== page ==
Sat, Oct 23, 2021 @ 01:05 GMT
HomeContributorsFundamental AnalysisChina Economy Gauge And Sensitivity

China Economy Gauge And Sensitivity

Summary

A renewed COVID outbreak, natural disasters, enhanced regulatory scrutiny and noticeably unsettled financial markets have all contributed to a slowdown in China’s economy. As these indicators have deteriorated, we have recognized the need to monitor the health of China’s economy at a regular frequency, using a comprehensive approach. In that context, we are introducing our China Economy Gauge, a dashboard-style monitor designed to track the evolution of local economic conditions in China as well as potentially offer insight into the direction of monetary policy. As of now, the gauge indicates China’s economy is indeed under pressure. That is consistent with multiple downward revisions we have made to our GDP forecast this year, and underpins our expectation for the People’s Bank of China (PBoC) to again lower its Reserve Requirement Ratio (RRR) before the end of this year.

In addition, we created a China Sensitivity framework in an effort to identify which countries could be vulnerable, both economically and from a financial markets perspective, to a prolonged economic slowdown in China as well as elevated volatility in Chinese financial markets. The combination of export exposure to China as well as statistical analysis gives us a sense for which countries could be most at risk should China experience a “hard landing” type of scenario.

China Economy Gauge Flashing Red

The slowdown of China’s economy over the past few months has been well documented. As a reminder, we have revised our GDP outlook lower multiple times, and as of now, forecast China’s economy to grow 8.2% this year. We have also noted that we see the risks around our GDP forecast as still tilted to the downside, and additional downward revisions to our growth forecast could be forthcoming. A renewed outbreak of COVID cases and subsequent restrictions have weighed on economic prospects and has placed uncertainty over China’s economic outlook, while a severe flood has also put downward pressure on activity lately. On top of virus and natural disaster shocks, Chinese authorities have embarked on a regulatory crackdown targeting a wide array of sectors. President Xi’s push for “common prosperity” has included stringent regulations on China’s technology, education and real estate industries, and given Xi’s commitment to social equity, we would not be surprised if the regulatory clampdown extended to additional sectors over time. And finally, Evergrande, China’s largest property developer and one of the biggest real estate companies in the world, is potentially on the brink of collapse. Assessing the systemic impact of an Evergrande default or bankruptcy is challenging; however, we can say with more confidence that local consumer sentiment would be negatively impacted and foreign investment flow into China could be disrupted amid a disorderly resolution of Evergrande’s debt issues.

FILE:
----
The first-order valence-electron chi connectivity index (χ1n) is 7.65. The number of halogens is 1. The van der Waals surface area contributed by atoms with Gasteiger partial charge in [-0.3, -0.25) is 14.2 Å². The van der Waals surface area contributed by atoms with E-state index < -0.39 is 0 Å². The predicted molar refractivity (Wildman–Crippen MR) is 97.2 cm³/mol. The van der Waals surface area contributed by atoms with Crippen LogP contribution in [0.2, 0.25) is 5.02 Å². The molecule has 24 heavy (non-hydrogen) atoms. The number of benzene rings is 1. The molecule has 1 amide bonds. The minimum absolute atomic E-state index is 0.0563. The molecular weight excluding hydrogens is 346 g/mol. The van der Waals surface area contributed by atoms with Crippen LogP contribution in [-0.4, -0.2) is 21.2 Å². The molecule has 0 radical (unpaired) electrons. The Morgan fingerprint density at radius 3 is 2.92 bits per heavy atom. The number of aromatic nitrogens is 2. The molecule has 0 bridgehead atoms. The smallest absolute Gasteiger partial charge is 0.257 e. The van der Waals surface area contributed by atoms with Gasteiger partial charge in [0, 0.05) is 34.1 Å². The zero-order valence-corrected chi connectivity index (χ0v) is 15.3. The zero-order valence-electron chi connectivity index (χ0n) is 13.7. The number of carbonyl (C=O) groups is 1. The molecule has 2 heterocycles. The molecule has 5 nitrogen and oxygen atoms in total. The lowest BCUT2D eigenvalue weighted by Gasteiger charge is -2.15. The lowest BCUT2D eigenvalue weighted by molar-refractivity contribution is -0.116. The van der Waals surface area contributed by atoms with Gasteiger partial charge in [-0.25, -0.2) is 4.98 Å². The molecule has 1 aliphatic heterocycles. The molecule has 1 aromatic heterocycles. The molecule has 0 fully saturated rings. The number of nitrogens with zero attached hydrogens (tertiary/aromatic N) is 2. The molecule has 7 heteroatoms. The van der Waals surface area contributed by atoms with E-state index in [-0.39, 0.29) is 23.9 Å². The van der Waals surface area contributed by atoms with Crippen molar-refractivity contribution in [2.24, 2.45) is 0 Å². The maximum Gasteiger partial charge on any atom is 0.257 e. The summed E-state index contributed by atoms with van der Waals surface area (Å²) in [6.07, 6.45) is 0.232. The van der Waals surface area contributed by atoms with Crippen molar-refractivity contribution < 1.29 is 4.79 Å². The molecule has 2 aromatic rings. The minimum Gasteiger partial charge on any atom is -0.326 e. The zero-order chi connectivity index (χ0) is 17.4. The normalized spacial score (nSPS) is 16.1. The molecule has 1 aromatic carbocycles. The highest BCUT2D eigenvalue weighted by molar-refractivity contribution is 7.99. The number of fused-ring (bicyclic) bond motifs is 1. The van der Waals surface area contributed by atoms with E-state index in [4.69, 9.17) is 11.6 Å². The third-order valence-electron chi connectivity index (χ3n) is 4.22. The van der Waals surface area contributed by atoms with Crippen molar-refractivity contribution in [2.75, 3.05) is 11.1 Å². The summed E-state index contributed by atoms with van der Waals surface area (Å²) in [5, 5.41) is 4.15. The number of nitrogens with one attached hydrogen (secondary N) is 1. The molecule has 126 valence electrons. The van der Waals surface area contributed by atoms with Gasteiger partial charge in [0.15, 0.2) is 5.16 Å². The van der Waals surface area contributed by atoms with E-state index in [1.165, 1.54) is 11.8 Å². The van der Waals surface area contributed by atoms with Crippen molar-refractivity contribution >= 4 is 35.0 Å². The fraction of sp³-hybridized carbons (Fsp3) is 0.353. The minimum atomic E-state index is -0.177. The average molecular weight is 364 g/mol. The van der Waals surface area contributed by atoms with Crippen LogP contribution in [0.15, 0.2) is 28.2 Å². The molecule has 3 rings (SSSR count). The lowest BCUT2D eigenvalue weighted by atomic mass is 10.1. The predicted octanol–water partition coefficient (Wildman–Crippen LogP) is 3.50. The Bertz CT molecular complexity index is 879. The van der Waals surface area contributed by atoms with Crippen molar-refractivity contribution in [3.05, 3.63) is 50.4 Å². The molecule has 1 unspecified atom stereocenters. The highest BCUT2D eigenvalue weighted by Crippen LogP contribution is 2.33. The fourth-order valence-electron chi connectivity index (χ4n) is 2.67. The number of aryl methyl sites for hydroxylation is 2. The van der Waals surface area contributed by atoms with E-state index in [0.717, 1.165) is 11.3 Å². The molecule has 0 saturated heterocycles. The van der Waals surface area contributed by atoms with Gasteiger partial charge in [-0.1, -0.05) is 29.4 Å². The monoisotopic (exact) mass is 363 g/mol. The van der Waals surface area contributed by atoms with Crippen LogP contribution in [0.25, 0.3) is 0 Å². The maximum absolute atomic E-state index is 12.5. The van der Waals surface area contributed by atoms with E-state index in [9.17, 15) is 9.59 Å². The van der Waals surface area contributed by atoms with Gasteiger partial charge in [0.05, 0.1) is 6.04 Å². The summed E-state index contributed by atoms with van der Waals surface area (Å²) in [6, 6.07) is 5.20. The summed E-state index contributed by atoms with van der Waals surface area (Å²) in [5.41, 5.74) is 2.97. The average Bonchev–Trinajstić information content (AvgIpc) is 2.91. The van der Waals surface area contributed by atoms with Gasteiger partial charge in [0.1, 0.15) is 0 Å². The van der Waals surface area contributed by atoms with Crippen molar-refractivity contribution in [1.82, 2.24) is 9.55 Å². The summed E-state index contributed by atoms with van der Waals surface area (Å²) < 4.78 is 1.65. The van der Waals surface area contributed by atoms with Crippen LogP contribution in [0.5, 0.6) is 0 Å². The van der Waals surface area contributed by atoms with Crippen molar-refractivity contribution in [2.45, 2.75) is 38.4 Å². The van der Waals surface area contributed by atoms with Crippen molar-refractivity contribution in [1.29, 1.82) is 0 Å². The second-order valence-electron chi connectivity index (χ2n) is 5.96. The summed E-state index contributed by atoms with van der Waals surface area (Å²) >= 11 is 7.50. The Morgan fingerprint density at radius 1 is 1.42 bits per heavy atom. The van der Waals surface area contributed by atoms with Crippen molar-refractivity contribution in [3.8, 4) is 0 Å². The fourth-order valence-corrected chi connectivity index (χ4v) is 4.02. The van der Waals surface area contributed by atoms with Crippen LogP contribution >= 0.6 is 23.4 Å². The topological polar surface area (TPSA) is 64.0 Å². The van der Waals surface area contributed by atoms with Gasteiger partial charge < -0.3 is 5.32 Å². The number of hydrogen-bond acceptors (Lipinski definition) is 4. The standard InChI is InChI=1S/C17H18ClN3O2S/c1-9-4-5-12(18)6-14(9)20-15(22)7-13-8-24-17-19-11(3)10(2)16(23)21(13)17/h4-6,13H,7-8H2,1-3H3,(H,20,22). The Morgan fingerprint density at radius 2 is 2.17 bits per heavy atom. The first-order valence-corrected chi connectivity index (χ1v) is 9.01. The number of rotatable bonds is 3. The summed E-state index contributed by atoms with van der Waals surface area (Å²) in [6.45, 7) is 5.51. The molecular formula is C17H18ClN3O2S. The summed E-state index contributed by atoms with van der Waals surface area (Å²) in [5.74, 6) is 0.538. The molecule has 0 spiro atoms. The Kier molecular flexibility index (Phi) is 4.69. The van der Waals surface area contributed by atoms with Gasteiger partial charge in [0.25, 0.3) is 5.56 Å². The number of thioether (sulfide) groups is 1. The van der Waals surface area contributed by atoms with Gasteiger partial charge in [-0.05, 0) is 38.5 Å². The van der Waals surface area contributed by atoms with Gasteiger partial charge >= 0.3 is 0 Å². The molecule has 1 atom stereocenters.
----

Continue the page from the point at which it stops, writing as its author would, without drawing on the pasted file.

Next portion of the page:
This combination of events has resulted in a noticeable decline in economic activity as well as sentiment. Retail sales slowed considerably in August, undershooting consensus expectations by a wide margin. In addition, the manufacturing and non-manufacturing PMIs have also softened over the last few months, with the services PMI currently in contraction territory at its lowest level since the beginning of the COVID crisis in February 2020. Other leading indicators such as industrial production have not been as robust either, while investment and financing conditions have also softened. While we monitor China’s economy closely and update our forecasts frequently, the size and scale of China’s economy arguably warrants a more regular update. In that context, we are introducing the China Economy Gauge, a dashboard-style monitor designed to track the evolution of local economic conditions. Included in the China Economy Gauge are alternative measures of activity and growth that we label as “Economic Growth Proxy.” We also incorporate high frequency indicators to assess the manufacturing and services sectors, as well as China’s trade position and FX reserve adequacy. In addition, our gauge includes monthly indicators of investment and financing conditions. Fixed asset investment is an important indicator of short-term investment, while total social financing and money supply are strong indicators of credit growth and financing conditions. In our view, these indicators should provide good scope into short-term GDP growth as well as the potential direction of PBoC monetary policy.

In short, the more red our dashboard shows, the more downward pressure the local economy is likely coming under. Q2-2021 is when our dashboard starts to flash red for most indicators, especially the external sector and local financing conditions. May is also when data started to surprise to the downside, as the economic surprise index turned negative. A negative economic surprise index number is defined as actual data coming in lower than consensus expectations. The bigger and more frequent the downside surprise is, the more negative the index turns. In Q3-2021, our monitor flashes red for additional indicators, and as August data were released, our economy gauge turned an even darker shade of red. The speed and magnitude of the slowdown also filtered down to PBoC policy. In July, China’s central bank opted to lower the Reserve Requirement Ratio for all banks as economic conditions worsened and the outlook became less clear.